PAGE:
On Wednesday, British and U.S. officials said Wednesday they have information suggesting the Russian jetliner that crashed in the Egyptian desert, killing 224 passengers, may have been brought down by a bomb planted by the Islamic State (ISIS), and Britain said it was suspending flights to and from the Sinai Peninsula as a precaution.
Intercepted communications played a role in the tentative conclusion that the Islamic State group’s Sinai affiliate planted an explosive device on the plane, said a U.S. official briefed on the matter. He spoke on condition of anonymity because he wasn’t authorized to discuss intelligence matters publicly.
The official and others said there had been no formal judgment rendered by the CIA or other intelligence agencies, and that forensic evidence from the blast site, including the airplane’s black box, was still being analyzed.
The official added that intelligence analysts don’t believe the operation was ordered by Islamic State leaders in Raqqa, Syria. Rather, they believe that if it was a bomb, it was planned and executed by the Islamic State’s affiliate in the Sinai, which operates autonomously.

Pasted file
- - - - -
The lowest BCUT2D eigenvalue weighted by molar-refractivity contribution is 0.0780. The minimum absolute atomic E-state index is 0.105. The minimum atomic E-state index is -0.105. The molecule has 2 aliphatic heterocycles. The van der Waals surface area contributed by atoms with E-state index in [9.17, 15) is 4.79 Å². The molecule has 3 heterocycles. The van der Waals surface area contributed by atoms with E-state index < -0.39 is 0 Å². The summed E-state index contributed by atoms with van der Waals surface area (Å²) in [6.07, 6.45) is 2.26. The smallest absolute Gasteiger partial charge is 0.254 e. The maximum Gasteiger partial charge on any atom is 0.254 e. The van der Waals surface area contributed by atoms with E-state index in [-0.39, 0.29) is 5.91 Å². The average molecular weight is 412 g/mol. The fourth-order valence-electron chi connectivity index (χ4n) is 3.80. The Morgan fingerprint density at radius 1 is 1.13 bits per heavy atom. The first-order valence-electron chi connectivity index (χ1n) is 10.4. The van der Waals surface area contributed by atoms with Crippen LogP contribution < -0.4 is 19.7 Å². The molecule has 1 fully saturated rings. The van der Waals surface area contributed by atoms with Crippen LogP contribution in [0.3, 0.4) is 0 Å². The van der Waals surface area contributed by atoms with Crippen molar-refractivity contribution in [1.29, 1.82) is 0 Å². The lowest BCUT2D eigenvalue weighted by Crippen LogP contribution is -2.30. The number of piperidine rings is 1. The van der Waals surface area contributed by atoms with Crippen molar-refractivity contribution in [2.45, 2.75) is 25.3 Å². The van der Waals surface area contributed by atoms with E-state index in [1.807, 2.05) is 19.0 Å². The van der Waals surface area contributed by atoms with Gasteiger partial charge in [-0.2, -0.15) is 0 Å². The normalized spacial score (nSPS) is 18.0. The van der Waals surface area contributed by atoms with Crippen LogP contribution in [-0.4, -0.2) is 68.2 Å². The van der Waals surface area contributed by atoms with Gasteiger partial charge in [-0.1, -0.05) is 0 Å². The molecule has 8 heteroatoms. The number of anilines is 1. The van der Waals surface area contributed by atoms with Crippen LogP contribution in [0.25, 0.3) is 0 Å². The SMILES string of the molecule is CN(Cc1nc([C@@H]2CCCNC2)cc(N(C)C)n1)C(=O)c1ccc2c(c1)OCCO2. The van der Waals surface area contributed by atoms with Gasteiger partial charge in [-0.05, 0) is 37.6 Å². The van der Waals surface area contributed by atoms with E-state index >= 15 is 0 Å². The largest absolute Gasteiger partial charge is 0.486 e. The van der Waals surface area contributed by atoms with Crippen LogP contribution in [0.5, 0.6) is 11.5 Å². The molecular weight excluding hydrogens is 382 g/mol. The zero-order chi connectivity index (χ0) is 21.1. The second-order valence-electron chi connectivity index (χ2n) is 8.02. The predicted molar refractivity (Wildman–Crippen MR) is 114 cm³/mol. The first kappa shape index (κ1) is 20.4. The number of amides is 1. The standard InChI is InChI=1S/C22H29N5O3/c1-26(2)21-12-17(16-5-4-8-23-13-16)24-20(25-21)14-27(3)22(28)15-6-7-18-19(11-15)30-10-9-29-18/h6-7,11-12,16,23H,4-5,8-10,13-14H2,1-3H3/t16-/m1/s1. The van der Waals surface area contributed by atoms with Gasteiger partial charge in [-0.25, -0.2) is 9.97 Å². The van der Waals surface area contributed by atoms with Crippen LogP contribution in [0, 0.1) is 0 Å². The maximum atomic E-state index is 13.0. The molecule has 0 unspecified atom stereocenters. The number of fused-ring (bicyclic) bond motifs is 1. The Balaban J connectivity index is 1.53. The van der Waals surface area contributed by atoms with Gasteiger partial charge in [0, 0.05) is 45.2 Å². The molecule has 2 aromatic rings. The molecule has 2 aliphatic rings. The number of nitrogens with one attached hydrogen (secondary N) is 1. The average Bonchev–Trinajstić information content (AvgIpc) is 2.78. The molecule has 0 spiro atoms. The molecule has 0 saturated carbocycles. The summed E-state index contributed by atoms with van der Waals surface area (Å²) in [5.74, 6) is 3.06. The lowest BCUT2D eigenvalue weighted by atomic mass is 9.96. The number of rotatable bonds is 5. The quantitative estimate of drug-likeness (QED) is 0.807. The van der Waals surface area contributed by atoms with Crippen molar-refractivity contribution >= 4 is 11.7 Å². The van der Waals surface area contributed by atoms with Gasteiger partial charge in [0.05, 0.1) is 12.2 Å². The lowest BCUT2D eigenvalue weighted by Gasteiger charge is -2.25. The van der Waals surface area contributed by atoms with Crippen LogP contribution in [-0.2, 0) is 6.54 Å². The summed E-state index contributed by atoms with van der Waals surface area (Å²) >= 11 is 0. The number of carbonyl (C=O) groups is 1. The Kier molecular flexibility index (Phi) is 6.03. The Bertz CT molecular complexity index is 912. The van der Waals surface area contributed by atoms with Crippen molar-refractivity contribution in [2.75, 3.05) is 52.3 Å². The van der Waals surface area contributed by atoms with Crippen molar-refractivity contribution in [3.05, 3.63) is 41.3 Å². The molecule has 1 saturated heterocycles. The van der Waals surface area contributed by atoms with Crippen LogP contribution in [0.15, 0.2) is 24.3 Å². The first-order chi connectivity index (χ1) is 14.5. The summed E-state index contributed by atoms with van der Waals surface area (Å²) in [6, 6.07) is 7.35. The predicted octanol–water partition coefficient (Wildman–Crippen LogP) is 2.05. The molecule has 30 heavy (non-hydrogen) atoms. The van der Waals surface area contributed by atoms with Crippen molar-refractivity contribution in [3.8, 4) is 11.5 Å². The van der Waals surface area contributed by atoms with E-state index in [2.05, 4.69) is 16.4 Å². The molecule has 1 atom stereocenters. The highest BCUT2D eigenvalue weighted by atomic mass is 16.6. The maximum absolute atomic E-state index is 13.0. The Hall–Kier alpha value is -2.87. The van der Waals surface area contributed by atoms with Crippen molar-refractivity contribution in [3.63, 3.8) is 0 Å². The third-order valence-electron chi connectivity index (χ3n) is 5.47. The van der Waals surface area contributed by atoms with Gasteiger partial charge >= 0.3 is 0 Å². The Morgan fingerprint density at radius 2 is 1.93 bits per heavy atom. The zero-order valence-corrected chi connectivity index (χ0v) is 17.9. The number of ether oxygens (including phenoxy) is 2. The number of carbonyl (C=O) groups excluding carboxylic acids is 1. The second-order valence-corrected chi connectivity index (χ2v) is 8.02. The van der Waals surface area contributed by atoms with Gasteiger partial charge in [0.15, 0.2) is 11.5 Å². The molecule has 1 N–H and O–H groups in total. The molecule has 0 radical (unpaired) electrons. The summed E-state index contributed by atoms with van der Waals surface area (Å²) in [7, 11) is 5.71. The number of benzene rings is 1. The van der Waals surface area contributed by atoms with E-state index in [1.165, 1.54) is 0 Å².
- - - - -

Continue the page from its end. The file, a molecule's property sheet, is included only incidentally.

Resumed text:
Other officials cautioned that intercepted communications can sometimes be misleading and that it’s possible the evidence will add up to a conclusion that there was no bomb.
Meanwhile, Russian and Egyptian investigators said Wednesday that the cockpit voice recorder of the Metrojet Airbus 321-200 had suffered substantial damage in the weekend crash that killed 224 people. Information from the flight data recorder has been successfully copied and handed over to investigators, the Russians added.